In a month-long pursuit of insights for the soon to be released Social Media Fitness Study, I interviewed a number of social media professionals including Jennifer Lashua of Intel. As a high-tech company with a broad customer base, it is not surprising that Intel is ahead of the curve in social media, having established a center of excellence, developed a disaster plan, conducted a social media audit, set up a real-time dashboard, streamlined its social channels and crafted a consistent customer experience across all their channels. Here’s the thinking behind all of this activity. Thanks Jennifer!
DN: How have you dealt with customer service related issues with social media governed by the marketing department?
While our Social Media Center of Excellence is within the Marketing organization, we are highly matrixed with teams across the company and around the world. Our extended team includes PR, product teams, HR, recruiting, and many others. It’s these relationships that allow us to be effective both proactively and reactively (when needed) on our social media networks.
DN: Can you talk about Intel’s social media disaster plan?
Intel has a process in place for constant monitoring of social media conversations about our brand. This team is located around the world, so we have the ability to monitor and moderate 24×7 and in multiple languages. We use monitoring tools to identify and escalate issues when needed; and we respond directly when needed. We have well-defined processes for crisis management, should this be necessary. Thankfully we haven’t had to put these processes in place often, but they have been tested once or twice over the past few years.
DN: Can you speak to the benefits of having a real-time dashboard?
We launched the Intel Social Cockpit this year at CES and it’s now a key part of our social media program, enabling us to understand what’s performing well, what’s trending, and how much share of voice Intel is receiving in social conversations. At CES, we used the Social Cockpit to see what keywords were trending on top, specifically which announcements from our CEO’s keynote were getting the most attention through social networks. We then honed in on those topics and created new content (videos and photos from our booth) aligning to these. We were able to do all of this within a matter of an hour or two, which enabled us to continue fueling the dialogue with highly relevant, timely content.
DN: Why did you decide to streamline Intel’s social media accounts?
The great part about social media is that anyone can participate. This is wonderful from an adoption perspective, but can be tricky from a message consistency, engagement, and risk perspective. A few years ago, we had hundreds of Facebook pages and Twitter handles, but we were finding that only a percent of these had high levels of engagement and large numbers of fans/followers. By streamlining (we now have just 45 Facebook pages), we are able to maximize reach and engagement by aggregating audiences together. We also used data and insights to re-architect our Twitter structure in 2011. The @Intel handle is our signature handle and is the center point for much of what Intel does on Twitter. The @Intel handle together with a set of 10 strategic handles and 40 country allows us to effectively cover a range of topics and grow our follow base while effectively managing each handle and engaging our followers.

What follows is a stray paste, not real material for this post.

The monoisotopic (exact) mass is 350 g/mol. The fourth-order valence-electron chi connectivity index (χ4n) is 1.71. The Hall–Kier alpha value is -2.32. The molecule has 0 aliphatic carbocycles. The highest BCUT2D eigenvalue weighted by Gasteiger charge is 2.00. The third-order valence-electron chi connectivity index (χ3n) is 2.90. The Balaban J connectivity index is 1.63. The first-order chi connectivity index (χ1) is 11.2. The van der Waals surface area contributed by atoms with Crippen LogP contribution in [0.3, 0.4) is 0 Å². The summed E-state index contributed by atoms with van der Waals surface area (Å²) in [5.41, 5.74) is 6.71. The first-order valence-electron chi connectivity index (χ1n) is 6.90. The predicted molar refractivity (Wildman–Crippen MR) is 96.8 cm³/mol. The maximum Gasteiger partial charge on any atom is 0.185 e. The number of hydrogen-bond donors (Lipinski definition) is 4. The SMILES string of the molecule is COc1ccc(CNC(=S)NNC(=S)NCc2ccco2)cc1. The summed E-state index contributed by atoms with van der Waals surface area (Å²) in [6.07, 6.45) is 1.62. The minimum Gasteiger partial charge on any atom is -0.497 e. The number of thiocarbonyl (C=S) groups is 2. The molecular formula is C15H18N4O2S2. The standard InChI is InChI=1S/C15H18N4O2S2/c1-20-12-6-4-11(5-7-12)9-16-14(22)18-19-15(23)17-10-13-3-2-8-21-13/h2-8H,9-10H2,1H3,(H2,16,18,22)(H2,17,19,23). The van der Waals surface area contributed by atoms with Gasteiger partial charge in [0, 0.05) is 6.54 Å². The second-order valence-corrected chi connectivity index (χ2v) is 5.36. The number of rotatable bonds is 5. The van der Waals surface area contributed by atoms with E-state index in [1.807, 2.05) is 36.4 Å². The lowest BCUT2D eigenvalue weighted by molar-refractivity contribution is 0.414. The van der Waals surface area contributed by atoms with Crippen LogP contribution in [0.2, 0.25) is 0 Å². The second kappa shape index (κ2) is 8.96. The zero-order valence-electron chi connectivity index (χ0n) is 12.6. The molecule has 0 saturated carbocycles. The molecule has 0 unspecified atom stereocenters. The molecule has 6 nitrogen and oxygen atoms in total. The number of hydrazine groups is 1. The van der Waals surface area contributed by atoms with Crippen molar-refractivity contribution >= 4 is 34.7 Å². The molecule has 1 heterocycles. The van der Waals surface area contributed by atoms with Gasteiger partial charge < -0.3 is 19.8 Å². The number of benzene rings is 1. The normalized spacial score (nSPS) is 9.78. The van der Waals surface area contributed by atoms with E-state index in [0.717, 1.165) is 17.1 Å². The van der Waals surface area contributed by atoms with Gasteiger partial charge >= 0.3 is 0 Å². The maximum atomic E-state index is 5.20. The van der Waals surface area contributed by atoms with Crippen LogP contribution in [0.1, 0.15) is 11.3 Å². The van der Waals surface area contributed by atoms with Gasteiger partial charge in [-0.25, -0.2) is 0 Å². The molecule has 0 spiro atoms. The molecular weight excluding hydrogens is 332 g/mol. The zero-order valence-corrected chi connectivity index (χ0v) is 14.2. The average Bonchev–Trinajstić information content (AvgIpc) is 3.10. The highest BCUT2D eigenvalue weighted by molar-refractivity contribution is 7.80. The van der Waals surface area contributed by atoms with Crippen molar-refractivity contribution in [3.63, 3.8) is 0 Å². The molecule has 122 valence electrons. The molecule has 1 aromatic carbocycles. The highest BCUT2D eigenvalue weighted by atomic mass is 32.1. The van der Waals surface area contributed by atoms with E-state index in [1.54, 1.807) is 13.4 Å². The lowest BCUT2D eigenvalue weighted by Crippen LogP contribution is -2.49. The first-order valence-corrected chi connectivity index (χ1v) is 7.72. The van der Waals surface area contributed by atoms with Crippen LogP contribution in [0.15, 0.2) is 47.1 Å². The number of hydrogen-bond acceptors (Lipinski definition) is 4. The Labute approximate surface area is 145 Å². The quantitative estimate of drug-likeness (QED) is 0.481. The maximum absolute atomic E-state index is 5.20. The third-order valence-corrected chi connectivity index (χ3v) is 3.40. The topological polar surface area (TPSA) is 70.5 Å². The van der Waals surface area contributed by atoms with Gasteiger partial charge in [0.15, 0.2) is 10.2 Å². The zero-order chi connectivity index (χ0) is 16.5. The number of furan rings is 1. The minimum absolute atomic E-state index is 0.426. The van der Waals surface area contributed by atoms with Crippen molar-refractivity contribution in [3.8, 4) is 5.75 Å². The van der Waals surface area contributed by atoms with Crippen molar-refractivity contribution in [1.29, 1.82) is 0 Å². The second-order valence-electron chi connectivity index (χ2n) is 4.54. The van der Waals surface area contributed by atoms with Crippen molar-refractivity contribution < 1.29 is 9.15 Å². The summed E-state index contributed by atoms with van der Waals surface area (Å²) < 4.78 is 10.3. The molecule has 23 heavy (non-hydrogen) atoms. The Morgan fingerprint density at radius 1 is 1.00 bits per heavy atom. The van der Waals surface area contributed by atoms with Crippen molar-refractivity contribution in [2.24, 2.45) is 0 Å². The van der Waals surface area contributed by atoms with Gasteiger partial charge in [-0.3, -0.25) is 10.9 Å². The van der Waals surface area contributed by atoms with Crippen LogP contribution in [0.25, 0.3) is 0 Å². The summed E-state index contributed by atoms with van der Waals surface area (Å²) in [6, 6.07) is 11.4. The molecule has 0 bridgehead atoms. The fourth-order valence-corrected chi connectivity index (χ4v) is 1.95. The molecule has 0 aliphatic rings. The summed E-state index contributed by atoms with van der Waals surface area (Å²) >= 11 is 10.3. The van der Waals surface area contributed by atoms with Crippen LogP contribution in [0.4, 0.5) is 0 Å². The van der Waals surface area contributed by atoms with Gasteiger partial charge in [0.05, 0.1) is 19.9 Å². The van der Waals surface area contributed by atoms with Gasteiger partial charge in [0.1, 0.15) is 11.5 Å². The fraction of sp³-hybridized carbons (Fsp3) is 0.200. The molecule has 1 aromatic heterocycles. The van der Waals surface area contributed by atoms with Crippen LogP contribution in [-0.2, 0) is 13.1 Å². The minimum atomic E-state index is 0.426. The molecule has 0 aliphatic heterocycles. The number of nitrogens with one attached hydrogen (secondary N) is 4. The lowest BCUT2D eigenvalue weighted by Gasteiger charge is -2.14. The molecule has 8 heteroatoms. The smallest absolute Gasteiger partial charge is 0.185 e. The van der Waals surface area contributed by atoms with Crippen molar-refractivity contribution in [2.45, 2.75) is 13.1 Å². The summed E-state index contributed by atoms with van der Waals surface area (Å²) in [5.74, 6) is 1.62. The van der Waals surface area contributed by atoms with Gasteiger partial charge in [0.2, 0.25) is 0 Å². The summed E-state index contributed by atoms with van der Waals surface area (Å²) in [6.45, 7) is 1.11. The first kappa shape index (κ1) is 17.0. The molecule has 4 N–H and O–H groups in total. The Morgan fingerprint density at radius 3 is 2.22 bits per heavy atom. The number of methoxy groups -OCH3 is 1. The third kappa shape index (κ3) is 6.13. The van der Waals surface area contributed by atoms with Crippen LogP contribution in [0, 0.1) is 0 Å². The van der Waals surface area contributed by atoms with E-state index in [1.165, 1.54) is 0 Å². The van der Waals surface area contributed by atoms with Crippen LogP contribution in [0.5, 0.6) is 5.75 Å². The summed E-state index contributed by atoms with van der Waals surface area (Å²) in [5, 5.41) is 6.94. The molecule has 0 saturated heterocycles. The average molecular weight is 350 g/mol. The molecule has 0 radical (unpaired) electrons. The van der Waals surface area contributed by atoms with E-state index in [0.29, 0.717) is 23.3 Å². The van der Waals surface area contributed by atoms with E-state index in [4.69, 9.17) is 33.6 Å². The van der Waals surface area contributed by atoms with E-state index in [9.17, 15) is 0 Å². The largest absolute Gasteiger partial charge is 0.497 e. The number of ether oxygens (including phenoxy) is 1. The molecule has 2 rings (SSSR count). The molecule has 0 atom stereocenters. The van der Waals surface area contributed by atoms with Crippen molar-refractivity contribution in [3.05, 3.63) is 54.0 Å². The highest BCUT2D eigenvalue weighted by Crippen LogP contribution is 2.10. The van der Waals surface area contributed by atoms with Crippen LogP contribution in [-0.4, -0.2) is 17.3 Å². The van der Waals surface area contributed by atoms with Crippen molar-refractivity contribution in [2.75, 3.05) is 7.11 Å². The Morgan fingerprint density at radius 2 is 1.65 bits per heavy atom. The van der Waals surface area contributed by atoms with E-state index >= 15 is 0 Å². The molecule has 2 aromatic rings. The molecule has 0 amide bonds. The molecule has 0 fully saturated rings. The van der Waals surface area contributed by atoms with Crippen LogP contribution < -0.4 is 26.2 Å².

DN: How have you been able to create a consistent customer experience across all social channels?
It’s a priority for us to both offer a consistent look and feel across our social networks as well as take advantage of the unique features each offers. For example, our Facebook page and our Google+ page currently feature similar campaign imagery; however we have optimized our Google+ page to take advantage of the Circles feature, whereas Facebook is centered around tabs. Google+ circles provide a really unique way to segment your audience. We know that a software developer wants to hear about different things than a journalist, for example, so we’re asking our followers to ‘opt-in’ to circles which represent topical areas of interest to them. Then, we communicate with that circle about those specific topics of interest. We have also developed a set of global assets which local teams integrate into their Twitter profiles. If you look at our primary handle, @Intel, as well as a country handle, @IntelBrasil for example, you’ll see that we’ve aligned the design to be consistent across both.